I reluctantly left my cousin and my goddaughter in Canada whilst looking forward to my upcoming adventures in New York City.
My cousin R picked me up at the airport in his big shiny Lexus and we had lunch at his apartment. He's a good cook though he wouldn't admit to it, and he likes to offer up selections of sliced fruit from his ever-bounteous supply.
He had called me the day before, asking what tea and cookies I preferred, and if there was anything I didn't like. As you know, I like black tea, but I wasn't sure which cookies to ask for, so I figured I would pick some up myself on a jaunt round the neighbourhood. Being the host he is, though, R decided to buy me a box of Jules Destrooper Almond Thins. I've always wanted to try those, and they were delicious - I like almond in baking, but he didn't know that. R had excellent taste in choosing my cookies throughout my stay!
Now, he has lived in the Bronx since first moving to NYC in 1990. When I first visited New York, we stayed with his sister and her family upstate, about 20 minutes from the city. We made a brief overnight visit to R's place and he took us to the top of the World Trade Center at night. That was the extent of my experience with the city. At the time, we were living in Texas, the friendship state, and I didn't like New York or its environs. I thought it was dirty, crowded, and the people aggressive.
Of course, my five years in London have hardened and disillusioned me a great deal. From this perspective, I now think New York City is better than London. It is cleaner, the pace is slower, the people are friendly and interact with each other. The aggression I expected manifests itself more in London. All my preconceptions are shattered. I am newly impressed.
In the evening, when it cooled down a bit, R took me downtown to Union Square, about an hour on the 6 line. There is a Whole Foods supermarket there, a store I liked back in Texas with lots of fine natural and organic products. Picked up all sorts of yummy stuff, then made a short foray into Union Square proper. I was pleased to see people hanging out on the steps chatting, laughing, playing music. It seemed so relaxed and free.
The next day, I began my own adventures. Exiting the building I passed the mailman going in and he said "Good morning." Shocked at being spoken to by a complete stranger, I replied surprisedly, "Good morning." I crossed the road with a smile on my face. I went to the bank to withdraw some money. The man waiting in the lobby waiting for the two customers to finish at the ATMs saw me approach, opened the door for me, and even offered to let me go in front of him. Again surprised at the courtesy, I declined and said he had been waiting before me. But when an old lady with a walking stick came in after me, I let her go ahead of me. Again, I was feeling good with all this community spirit. My first experience with passing it forward in years.
This put me into a good mood to go into town, and all this had only been in the Bronx! Turns out its reputation is undeserved, but also my cousin lives in Parkchester which is a pretty good neighbourhood with a special history. More on that in a later post.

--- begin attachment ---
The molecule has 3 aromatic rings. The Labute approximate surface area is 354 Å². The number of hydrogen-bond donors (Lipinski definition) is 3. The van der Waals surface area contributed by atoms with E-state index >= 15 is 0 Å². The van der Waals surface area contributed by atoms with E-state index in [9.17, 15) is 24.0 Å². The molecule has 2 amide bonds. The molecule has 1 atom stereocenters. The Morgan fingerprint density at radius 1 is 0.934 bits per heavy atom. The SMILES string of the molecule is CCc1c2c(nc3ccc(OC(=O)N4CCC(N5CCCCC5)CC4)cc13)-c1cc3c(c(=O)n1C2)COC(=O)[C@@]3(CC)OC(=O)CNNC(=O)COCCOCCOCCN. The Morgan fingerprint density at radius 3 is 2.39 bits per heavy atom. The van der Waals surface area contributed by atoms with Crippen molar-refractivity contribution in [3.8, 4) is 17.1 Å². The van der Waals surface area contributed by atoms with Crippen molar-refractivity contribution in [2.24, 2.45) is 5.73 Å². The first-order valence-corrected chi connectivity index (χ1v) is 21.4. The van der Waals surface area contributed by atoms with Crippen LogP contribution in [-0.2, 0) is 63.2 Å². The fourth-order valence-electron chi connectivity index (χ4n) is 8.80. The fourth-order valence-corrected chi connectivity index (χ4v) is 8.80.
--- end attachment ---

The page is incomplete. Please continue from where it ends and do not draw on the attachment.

A friend, Vera, from my university dorms in Houston was in town visiting friends, so she and I met up on the steps of the Met.
street scene at the met.mov
We picked up lunch at a rather lovely Italian cafe on Madison Avenue, and had a picnic in Central Park while we caught up with each other. The weather was absolutely summery. Central Park is like a whole county. I think of it as the lungs of New York City.
After lunch, Vera and I went back to the Met where we visited three exhibitions, all of which are free with your entry donation: The Age of Rembrandt, Impressed by Light: British Photographs from Paper Negatives, and Depth of Field: Modern Photography at the Metropolitan. We had a bit of time left before closing so we flew through the European paintings, Egyptian gallery which housed an entire temple on a water feature, a Spanish courtyard, and the American Wing, which featured whole rooms from different eras. There was so much more I wanted to see, but I had to get across town to meet my friend Denise for dinner. It was a 15 minute walk through Central Park.
Vera joined us for dinner at Arte Cafe, a local Italian in the West 70s. I enjoyed some veal scallopine in lemon and caper sauce. Very yummy. We also had salad and sorbet, as it was a pre-theatre dinner menu. But I had to have a cocktail! I think it was lime and mint and vodka.
We took the subway to Times Square which really is an awesome sight at night. It's like Piccadilly Circus x 10. Vera parted from us at the theatre and then we went in to take our seats. Curtains with David Hyde Pierce (Niles from Frasier) was a delight, in the style of the old musicals with toe-tapping song and dance and comedic dialogue. One number had me smiling from ear to ear in naive delight. That is what you have to do, just shed cynicism - I read a negative review of it, but of course I disagree. So what if I kept thinking, "It's Niles on Broadway!" So what if the jokes were, well, naive. We moderns are too worldly anyway ;)
And at intermission, I saw Liza Minnelli going up the aisle on the way to the bathrooms. Yep, the most famous celeb I've ever spotted but on my least favourites list. Blimey, she be ug-a-lee.
Don't worry, Photobucket displays the photos too large. The better sizes are from Flickr. I wish I could put all 100 on there...May have to make do with Webshots, but the quality on Flickr is still better....Arrrrrggghhh!
Now. Get ready for the next bite.